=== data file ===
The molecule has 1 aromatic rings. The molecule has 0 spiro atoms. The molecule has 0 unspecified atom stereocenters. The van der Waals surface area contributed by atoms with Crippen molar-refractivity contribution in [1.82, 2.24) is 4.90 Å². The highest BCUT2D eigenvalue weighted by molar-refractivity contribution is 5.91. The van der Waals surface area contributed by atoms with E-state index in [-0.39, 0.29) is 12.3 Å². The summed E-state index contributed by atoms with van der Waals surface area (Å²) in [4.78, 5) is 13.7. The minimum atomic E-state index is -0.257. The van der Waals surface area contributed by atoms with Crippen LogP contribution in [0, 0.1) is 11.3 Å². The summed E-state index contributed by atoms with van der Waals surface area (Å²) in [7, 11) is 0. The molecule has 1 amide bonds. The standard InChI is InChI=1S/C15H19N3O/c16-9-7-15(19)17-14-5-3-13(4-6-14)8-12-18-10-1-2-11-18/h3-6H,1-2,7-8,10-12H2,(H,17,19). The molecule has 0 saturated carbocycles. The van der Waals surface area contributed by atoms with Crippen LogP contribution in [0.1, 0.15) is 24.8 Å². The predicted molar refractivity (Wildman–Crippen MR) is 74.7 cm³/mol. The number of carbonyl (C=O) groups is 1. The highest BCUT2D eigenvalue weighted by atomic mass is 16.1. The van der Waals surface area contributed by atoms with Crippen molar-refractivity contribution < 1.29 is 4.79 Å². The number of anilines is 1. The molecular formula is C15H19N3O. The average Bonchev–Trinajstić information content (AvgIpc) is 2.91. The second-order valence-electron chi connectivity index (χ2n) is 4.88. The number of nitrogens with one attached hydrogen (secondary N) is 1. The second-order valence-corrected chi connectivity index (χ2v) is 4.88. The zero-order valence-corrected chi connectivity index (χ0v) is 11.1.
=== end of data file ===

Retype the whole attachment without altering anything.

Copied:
The molecule has 1 aromatic rings. The molecule has 0 spiro atoms. The molecule has 0 unspecified atom stereocenters. The van der Waals surface area contributed by atoms with Crippen molar-refractivity contribution in [1.82, 2.24) is 4.90 Å². The highest BCUT2D eigenvalue weighted by molar-refractivity contribution is 5.91. The van der Waals surface area contributed by atoms with E-state index in [-0.39, 0.29) is 12.3 Å². The summed E-state index contributed by atoms with van der Waals surface area (Å²) in [4.78, 5) is 13.7. The minimum atomic E-state index is -0.257. The van der Waals surface area contributed by atoms with Crippen LogP contribution in [0, 0.1) is 11.3 Å². The summed E-state index contributed by atoms with van der Waals surface area (Å²) in [7, 11) is 0. The molecule has 1 amide bonds. The standard InChI is InChI=1S/C15H19N3O/c16-9-7-15(19)17-14-5-3-13(4-6-14)8-12-18-10-1-2-11-18/h3-6H,1-2,7-8,10-12H2,(H,17,19). The molecule has 0 saturated carbocycles. The van der Waals surface area contributed by atoms with Crippen LogP contribution in [0.1, 0.15) is 24.8 Å². The predicted molar refractivity (Wildman–Crippen MR) is 74.7 cm³/mol. The number of carbonyl (C=O) groups is 1. The highest BCUT2D eigenvalue weighted by atomic mass is 16.1. The van der Waals surface area contributed by atoms with Crippen molar-refractivity contribution < 1.29 is 4.79 Å². The number of anilines is 1. The molecular formula is C15H19N3O. The average Bonchev–Trinajstić information content (AvgIpc) is 2.91. The second-order valence-electron chi connectivity index (χ2n) is 4.88. The number of nitrogens with one attached hydrogen (secondary N) is 1. The second-order valence-corrected chi connectivity index (χ2v) is 4.88. The zero-order valence-corrected chi connectivity index (χ0v) is 11.1.